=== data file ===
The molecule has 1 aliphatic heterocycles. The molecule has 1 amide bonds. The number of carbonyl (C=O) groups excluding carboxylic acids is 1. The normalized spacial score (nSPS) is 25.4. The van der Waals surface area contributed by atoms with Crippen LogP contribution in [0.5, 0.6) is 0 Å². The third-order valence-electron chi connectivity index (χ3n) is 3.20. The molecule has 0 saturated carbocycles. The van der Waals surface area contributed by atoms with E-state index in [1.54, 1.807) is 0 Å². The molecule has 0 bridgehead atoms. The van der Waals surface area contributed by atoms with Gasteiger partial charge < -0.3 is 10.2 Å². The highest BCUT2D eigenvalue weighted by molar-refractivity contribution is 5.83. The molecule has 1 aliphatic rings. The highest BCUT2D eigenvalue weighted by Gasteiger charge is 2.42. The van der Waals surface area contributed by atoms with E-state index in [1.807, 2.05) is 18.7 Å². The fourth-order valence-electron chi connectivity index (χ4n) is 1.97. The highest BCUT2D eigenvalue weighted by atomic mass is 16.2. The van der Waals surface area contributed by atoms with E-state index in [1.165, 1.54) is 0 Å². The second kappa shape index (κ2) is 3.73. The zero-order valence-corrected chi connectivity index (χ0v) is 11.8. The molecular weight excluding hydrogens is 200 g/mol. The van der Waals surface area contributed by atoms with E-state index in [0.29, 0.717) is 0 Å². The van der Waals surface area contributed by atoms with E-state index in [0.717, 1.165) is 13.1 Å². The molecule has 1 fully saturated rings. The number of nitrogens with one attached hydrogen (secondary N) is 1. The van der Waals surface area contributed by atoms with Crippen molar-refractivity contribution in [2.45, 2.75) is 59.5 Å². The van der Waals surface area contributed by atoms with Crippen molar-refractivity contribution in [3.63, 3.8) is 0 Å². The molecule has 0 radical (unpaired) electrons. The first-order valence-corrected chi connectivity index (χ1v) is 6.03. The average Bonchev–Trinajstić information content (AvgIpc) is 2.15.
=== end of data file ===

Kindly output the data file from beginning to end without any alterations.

The molecule has 1 aliphatic heterocycles. The molecule has 1 amide bonds. The number of carbonyl (C=O) groups excluding carboxylic acids is 1. The normalized spacial score (nSPS) is 25.4. The van der Waals surface area contributed by atoms with Crippen LogP contribution in [0.5, 0.6) is 0 Å². The third-order valence-electron chi connectivity index (χ3n) is 3.20. The molecule has 0 saturated carbocycles. The van der Waals surface area contributed by atoms with E-state index in [1.54, 1.807) is 0 Å². The molecule has 0 bridgehead atoms. The van der Waals surface area contributed by atoms with Gasteiger partial charge < -0.3 is 10.2 Å². The highest BCUT2D eigenvalue weighted by molar-refractivity contribution is 5.83. The molecule has 1 aliphatic rings. The highest BCUT2D eigenvalue weighted by Gasteiger charge is 2.42. The van der Waals surface area contributed by atoms with E-state index in [1.807, 2.05) is 18.7 Å². The fourth-order valence-electron chi connectivity index (χ4n) is 1.97. The highest BCUT2D eigenvalue weighted by atomic mass is 16.2. The van der Waals surface area contributed by atoms with E-state index in [1.165, 1.54) is 0 Å². The second kappa shape index (κ2) is 3.73. The zero-order valence-corrected chi connectivity index (χ0v) is 11.8. The molecular weight excluding hydrogens is 200 g/mol. The van der Waals surface area contributed by atoms with E-state index in [0.29, 0.717) is 0 Å². The van der Waals surface area contributed by atoms with E-state index in [0.717, 1.165) is 13.1 Å². The molecule has 1 fully saturated rings. The number of nitrogens with one attached hydrogen (secondary N) is 1. The van der Waals surface area contributed by atoms with Crippen molar-refractivity contribution in [2.45, 2.75) is 59.5 Å². The van der Waals surface area contributed by atoms with Crippen molar-refractivity contribution in [3.63, 3.8) is 0 Å². The molecule has 0 radical (unpaired) electrons. The first-order valence-corrected chi connectivity index (χ1v) is 6.03. The average Bonchev–Trinajstić information content (AvgIpc) is 2.15.